The text message announcing the funeral service of Mitsue Hayakawa was sent from the deceased’s cell phone by her brother, in the hope that many friends and acquaintances would gather to say their farewells. The very brief message expressed the immense tragedy of her death.
As one mourner said, “Her pretty face was swollen and even some men cried as they paid their last respects. I cannot describe how the bereaved family, particularly her brother, looked. It was just unbearable to watch.”
The grief and sense of misgiving felt by the brother as well as mourners were directed toward the police as well. Despite the fact that the victim had reported to the police about the suspect’s stalking activities, it did not prevent her death.
Hayakawa, 32, who worked at a cell phone shop in Anjo City, Aichi, was assaulted by Toshinobu Sato in the middle of the night of March 26. When the paramedics arrived, she was unconscious and in a critical condition.
According to one police source, “There was blood everywhere at the crime scene. Based on the severity of the violence, a warrant was issued for attempted murder rather than injury resulting in death, and the suspect was arrested the next day.”
But the victim passed away in hospital two weeks later, on April 10.
Hayakawa had been dating Sato since December 2007, but circumstances changed drastically when she said she wanted to break up. After incessant phone calls, menacing words and being ambushed by Sato, Hayakawa felt threatened and went to the Anjo Police Department to report the incidents. The detective in charge contacted Sato, urging him to reflect on his conduct, but this only worsened the harassment. In early March, Sato battered Hayakawa, stalked her at her workplace, and told acquaintances he would “definitely kill her.”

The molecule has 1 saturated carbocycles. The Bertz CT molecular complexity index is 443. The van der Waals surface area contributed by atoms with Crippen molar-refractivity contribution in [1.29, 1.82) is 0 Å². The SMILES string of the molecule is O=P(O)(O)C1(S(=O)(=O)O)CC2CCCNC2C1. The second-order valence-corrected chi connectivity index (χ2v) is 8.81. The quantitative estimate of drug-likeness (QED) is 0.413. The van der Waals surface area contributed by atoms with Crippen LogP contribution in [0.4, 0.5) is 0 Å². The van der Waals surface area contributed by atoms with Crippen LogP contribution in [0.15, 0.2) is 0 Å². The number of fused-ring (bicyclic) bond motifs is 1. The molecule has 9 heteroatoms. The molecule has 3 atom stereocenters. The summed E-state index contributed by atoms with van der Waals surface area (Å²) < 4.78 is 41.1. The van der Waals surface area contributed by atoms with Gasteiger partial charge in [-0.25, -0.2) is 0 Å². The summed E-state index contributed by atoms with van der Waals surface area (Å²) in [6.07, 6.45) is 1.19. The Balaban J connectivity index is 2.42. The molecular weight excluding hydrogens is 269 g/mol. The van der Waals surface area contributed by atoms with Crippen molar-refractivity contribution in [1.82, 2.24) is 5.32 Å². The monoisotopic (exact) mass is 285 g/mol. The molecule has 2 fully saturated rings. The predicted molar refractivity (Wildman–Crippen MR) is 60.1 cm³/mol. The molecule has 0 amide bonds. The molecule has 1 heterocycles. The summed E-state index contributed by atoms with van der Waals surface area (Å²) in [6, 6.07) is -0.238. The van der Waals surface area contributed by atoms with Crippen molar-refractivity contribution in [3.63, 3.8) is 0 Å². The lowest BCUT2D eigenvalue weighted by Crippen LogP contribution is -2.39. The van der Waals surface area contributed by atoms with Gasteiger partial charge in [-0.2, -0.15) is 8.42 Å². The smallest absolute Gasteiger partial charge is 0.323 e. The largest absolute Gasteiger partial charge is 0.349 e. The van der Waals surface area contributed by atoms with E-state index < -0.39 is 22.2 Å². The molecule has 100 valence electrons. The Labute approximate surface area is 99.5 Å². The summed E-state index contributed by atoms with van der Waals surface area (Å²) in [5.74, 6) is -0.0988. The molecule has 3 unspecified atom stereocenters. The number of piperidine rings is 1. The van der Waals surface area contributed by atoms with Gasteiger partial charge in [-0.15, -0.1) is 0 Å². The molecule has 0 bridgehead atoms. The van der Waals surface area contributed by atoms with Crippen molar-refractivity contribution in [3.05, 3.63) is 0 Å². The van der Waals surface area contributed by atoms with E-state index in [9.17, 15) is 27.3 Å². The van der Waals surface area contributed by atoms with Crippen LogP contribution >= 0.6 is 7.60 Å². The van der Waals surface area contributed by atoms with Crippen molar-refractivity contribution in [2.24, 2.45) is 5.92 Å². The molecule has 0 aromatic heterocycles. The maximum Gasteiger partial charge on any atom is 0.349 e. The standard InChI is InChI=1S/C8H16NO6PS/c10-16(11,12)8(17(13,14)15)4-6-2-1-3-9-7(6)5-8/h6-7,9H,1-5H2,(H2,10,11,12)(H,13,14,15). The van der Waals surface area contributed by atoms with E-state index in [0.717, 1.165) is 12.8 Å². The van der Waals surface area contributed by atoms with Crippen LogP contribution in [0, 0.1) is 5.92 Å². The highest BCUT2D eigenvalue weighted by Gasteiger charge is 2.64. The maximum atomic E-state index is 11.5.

While Hayakawa consulted the police five times, no protection was provided and Sato’s violence was allowed to continue. People who know the victim say her death was much like the 1999 murder of a university student in Okegawa City, Saitama, by her former boyfriend.
Dereliction of duty on the part of the police drew much public attention. The vice chief of Anjo Police Department commented, “Since Ms Hayakawa stated that she didn’t want to make her ex-boyfriend into a criminal, we couldn’t take any further action. The suspect was to be summoned to the police station on March 28, and from our perspective, we had done all we could. We regret the fact that we were unable to prevent the crime, and we are very sorry.”
However, journalist Akihiro Otani points out, “Although there may have been reluctance to file a suit… incidents like this happen because of police inaction. The Stalker Regulation Law was implemented as a result of the Okegawa murder case, yet the lesson has not been learned.”
Who would imagine that consideration for an ex-boyfriend could result in death? The police need to reconsider their slack approach to crime.© Japan Today